By lunchtime Thursday, all 83 of Anniston’s police officers completed training aimed at helping them understand and better respond to calls involving people with autism.
“We’ve seen an increase in the number of calls for service in reference to people with autism,” Anniston police Sgt. Tim Suits said after the training. “We’ve not had any bad incidents, but we saw a need to educate ourselves better to be proactive.”
The training, hosted by Dustin Chandler with Interaction Advisory Group, was held on Tuesday and Thursday at the Anniston City Meeting Center to allow for all of Anniston’s officers to attend. Anniston Police Department’s corrections staff and several Oxford officers were present as well.
Both training days were funded by a grant from the Alabama Council on Developmental Disabilities, Chandler said.
Chandler, who worked nearly a decade as an officer in Birmingham, started the company in October 2015 after he said he “recognized a need for training about people with autism and other disabilities.”
While Chandler worked as an officer he had a daughter born with a genetic disorder that results in seizures and severe neurodevelopmental impairment.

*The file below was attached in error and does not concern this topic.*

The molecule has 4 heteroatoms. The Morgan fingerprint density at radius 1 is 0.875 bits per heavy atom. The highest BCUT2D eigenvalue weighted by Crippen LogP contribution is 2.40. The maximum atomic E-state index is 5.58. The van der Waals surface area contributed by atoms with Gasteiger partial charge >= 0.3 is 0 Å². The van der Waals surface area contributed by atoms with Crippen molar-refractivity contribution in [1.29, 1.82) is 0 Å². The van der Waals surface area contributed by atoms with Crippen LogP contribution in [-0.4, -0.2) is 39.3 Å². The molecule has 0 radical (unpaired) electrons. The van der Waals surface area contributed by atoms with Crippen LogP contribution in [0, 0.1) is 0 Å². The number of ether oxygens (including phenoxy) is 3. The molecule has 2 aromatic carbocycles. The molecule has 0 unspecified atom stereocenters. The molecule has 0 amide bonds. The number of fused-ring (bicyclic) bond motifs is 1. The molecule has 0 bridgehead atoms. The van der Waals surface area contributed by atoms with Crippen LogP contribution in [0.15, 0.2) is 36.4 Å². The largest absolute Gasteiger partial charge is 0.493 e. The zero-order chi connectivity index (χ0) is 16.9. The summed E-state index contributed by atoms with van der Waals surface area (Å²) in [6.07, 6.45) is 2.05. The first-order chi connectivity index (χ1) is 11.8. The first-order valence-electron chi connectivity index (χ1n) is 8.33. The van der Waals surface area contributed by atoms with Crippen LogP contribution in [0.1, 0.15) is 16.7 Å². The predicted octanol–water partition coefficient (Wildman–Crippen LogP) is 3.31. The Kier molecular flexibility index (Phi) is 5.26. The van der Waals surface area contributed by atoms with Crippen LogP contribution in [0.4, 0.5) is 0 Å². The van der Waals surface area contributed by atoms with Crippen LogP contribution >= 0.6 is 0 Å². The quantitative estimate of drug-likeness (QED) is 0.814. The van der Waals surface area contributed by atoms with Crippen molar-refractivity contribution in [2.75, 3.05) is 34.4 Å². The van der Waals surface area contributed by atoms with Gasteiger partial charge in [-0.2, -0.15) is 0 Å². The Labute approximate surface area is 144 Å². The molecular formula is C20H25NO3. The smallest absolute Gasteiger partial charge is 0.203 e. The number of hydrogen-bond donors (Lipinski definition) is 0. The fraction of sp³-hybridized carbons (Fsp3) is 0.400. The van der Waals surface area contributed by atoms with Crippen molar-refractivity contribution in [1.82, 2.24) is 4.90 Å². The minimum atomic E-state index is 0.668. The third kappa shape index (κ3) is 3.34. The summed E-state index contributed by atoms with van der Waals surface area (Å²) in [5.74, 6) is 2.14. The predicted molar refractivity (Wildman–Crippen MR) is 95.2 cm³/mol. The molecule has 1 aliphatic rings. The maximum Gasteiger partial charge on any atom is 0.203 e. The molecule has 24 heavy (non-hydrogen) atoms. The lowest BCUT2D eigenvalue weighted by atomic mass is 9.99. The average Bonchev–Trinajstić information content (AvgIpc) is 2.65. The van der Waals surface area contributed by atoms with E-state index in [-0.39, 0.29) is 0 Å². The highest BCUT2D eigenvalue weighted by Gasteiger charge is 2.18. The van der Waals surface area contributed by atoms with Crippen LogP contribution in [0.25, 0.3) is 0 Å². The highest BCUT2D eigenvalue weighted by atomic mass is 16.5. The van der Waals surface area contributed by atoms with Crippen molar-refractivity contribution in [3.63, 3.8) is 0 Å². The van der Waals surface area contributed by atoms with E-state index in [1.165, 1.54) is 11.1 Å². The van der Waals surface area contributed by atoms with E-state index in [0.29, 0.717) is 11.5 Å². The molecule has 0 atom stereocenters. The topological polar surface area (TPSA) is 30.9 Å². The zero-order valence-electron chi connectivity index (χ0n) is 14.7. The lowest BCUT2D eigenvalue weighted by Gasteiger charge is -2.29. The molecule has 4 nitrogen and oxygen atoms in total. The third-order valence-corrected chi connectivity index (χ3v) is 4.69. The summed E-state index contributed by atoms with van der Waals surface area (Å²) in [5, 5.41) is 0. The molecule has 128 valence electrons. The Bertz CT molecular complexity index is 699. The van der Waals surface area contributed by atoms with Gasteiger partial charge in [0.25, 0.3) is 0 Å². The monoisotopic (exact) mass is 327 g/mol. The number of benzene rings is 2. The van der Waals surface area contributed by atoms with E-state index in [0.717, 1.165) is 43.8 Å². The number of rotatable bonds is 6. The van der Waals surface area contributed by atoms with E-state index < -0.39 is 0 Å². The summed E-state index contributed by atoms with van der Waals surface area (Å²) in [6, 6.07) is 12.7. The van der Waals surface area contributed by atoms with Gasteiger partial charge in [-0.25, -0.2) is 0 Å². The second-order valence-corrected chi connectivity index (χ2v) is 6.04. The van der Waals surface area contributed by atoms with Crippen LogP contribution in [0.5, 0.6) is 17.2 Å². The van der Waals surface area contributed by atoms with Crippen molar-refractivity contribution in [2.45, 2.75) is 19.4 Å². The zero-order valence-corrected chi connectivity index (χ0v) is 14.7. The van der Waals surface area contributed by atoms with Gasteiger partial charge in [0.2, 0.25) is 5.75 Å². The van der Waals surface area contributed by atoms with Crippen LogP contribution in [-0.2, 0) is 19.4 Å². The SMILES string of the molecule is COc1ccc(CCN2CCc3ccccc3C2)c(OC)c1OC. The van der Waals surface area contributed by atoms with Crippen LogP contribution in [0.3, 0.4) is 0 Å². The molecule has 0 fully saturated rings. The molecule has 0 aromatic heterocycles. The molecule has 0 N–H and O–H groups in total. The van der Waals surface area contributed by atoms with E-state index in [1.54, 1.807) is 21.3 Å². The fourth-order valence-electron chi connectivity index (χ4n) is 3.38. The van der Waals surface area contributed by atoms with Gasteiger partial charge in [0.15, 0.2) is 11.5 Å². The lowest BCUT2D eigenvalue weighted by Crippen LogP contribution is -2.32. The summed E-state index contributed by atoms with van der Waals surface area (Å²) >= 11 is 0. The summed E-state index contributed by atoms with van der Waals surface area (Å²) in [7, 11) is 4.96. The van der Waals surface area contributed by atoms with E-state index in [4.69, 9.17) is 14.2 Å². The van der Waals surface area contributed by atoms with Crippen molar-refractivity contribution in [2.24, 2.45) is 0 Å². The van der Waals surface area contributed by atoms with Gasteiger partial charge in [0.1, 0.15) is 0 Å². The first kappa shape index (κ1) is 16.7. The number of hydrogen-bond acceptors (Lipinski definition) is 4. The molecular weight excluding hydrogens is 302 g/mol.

“I started seeing things differently,” he said. “I understood both worlds and started to see a big training gap for officers.”
Chandler covered de-escalation techniques, ways in which officers can identify someone with autism and also what to do in the event someone with autism has wandered off.
“This is what families in Anniston might be going through with right now,” Chandler said during the training.
During the training, Saks native Jeremie Goike spoke about his experiences growing up with autism. Goike was diagnosed with autism at 18 months old, he said.
“I had sensitivity to sound,” Goike noted. “I couldn’t stand to be around construction sites or mechanics shops.”
Chandler noted that those types of sensitivity issues could become problematic during a routine traffic stop.
“Imagine if you pulled someone over who has a similar sensitivity,” Chandler said during the training. “That person might try to move away from the area and that could look like they are trying to get away from you.”
Suits said he had received a lot of positive feedback about the training.
“This kind of training gives us the tools to provide a safer environment for the public and for us as well,” he said.